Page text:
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What’s in a Nest?

By Malini Pittet, 8th May 2017

White tailed tropicbirds generally nest on the ground but here on D’Arros Island, two different couples have been found nesting in trees. Why this change in behaviour? Perhaps for the same reason that shearwaters sometimes abandon their burrows- a too high density of Cardisoma crabs. This chick is a few weeks old and the fluffiness that gives it that adorable look will be replaced with real feather in about 85 days. A diet of regurgitated fish will help this development. One parent always stays with the chick, as can be seen here in this nest in the fork of a casuarina tree. The other parent is out fishing and will return when it has caught sufficient fish for its chick and itself. Photo by Malini Pittet | © Save Our Seas Foundation

Parents erNest attempt at giving chicks a great start in life!

Being on a tropical island, one would imagine spending every moment snorkelling or diving to look at fish and marine animals. But as a birder, I found that it was the opportunity to learn about seabirds, a group of birds which are nigh impossible to find in my native land-locked country of Switzerland. But on D’Arros we find seabirds living closely with terrestrial species like the endemic Seychelles fody. Watching their nesting and breeding behaviour is the best way to learn about a species’ function. From the way the parents brood their eggs, to the rituals when changing guard (when one parent takes over the watch and the other leaves the nest to forage).

Every bird starts off its life as an egg in a nest. These nests can be elaborate affairs of twigs, leaves and feathers or just a bare patch on a branch. Nest play various roles in the development of eggs – maintaining an optimal temperature, providing camouflage and protecting the eggs and chicks from predators.

Birds in the Seychelles have few natural predators apart from humans and several species nest on the ground. Others nest in tree cavities, branches, forks, or even an untidy mess of vegetation hanging precariously from a single strand.

Seabirds like black-naped terns nest on scrapes on the ground in the midst of coral rubble. Their eggs are so well camouflaged that they blend magically into the background making it difficult to see even when you are up close. The egg shape is also quite clever- they are oval but slightly tapered at one end so if they accidentally roll out of the nest, they will only roll in circles! Here a black-naped tern sits on its nest keeping its egg safe. Photo by Malini Pittet | © Save Our Seas Foundation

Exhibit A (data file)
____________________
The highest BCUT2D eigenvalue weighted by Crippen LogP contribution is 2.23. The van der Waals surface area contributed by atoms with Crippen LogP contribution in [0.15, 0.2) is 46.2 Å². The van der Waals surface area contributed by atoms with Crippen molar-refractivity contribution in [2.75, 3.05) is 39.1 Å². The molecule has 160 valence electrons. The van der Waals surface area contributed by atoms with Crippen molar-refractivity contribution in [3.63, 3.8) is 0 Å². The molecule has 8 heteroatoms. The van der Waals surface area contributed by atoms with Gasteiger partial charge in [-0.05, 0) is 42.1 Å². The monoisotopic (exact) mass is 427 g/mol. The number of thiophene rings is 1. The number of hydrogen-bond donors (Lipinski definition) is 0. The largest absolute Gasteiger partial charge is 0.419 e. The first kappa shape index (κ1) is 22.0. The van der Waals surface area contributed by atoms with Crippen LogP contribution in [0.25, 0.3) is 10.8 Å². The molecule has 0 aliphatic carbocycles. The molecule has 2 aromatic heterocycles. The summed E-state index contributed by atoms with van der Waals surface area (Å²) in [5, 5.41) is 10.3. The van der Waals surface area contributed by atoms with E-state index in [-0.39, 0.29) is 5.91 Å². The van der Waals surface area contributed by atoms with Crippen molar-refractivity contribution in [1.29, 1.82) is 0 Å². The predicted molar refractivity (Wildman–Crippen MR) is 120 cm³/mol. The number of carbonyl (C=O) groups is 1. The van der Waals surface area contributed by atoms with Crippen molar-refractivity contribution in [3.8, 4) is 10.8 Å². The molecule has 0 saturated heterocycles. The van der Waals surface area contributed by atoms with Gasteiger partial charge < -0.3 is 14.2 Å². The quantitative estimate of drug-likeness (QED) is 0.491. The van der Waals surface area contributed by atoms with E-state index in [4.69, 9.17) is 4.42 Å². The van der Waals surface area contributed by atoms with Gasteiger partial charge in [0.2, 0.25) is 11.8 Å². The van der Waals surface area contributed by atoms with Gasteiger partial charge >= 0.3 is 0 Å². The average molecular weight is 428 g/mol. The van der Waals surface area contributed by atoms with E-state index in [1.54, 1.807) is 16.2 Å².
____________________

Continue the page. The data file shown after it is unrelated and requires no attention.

Fairy terns are simple- they do not make elaborate nests for their chicks. These chicks must learn to hang on to branches at a young age, holding firmly on through great gusts of wind and tropical storms. Sometimes, they are whisked off their spot and find themselves in an even more precarious position like this young chick. Fairy tern chick have a survival rate of 14% but can breed all year round. Photo by Malini Pittet | © Save Our Seas Foundation

Grey herons are known to nest in large numbers called heronrys or heron rookeries. But on St. Joseph they nest in small groups or alone. Their eggs are bluish-green and the chicks stay a uniform grey until they fledge at around 7 to 8 weeks of age. A crest on their head gives them a bit of a “punk” look! Here a parent flies away leaving two young herons in the nest wait patiently to be fed. This nest was built precariously in a small leaved mangrove Pemphis acidula bush, but it does not seem to bother the parent which can weigh up to 2kg! Photo by Malini Pittet | © Save Our Seas Foundation

The Seychelles fody or “Toc-toc” is one of the six endemic birds of the Seychelles. They belong to the family of weaver birds which are renowned for their elaborate and intricately woven nests. The fody in the Seychelles however, builds a rather untidy nest although in keeping with the general shape of a weaver bird’s nest. Like the weaver birds, they nest in colonies but in far smaller aggregations- around 5 nesting pairs. The nests are made up of grass and other plant material such as the needle like leaves of the Casuarina tree. They can breed several times a year with each clutch bearing 1 or 2 eggs. In 1965, five Seychelles fody were translocated from Cousin Island to D’Arros Island. By 1990, the population had reach a little over 100 individuals. Today, the fody are common across the island as they flit from coconut palm to coconut palm to feed on small arthropods. Photo by Malini Pittet | © Save Our Seas Foundation

Photo by Malini Pittet | © Save Our Seas Foundation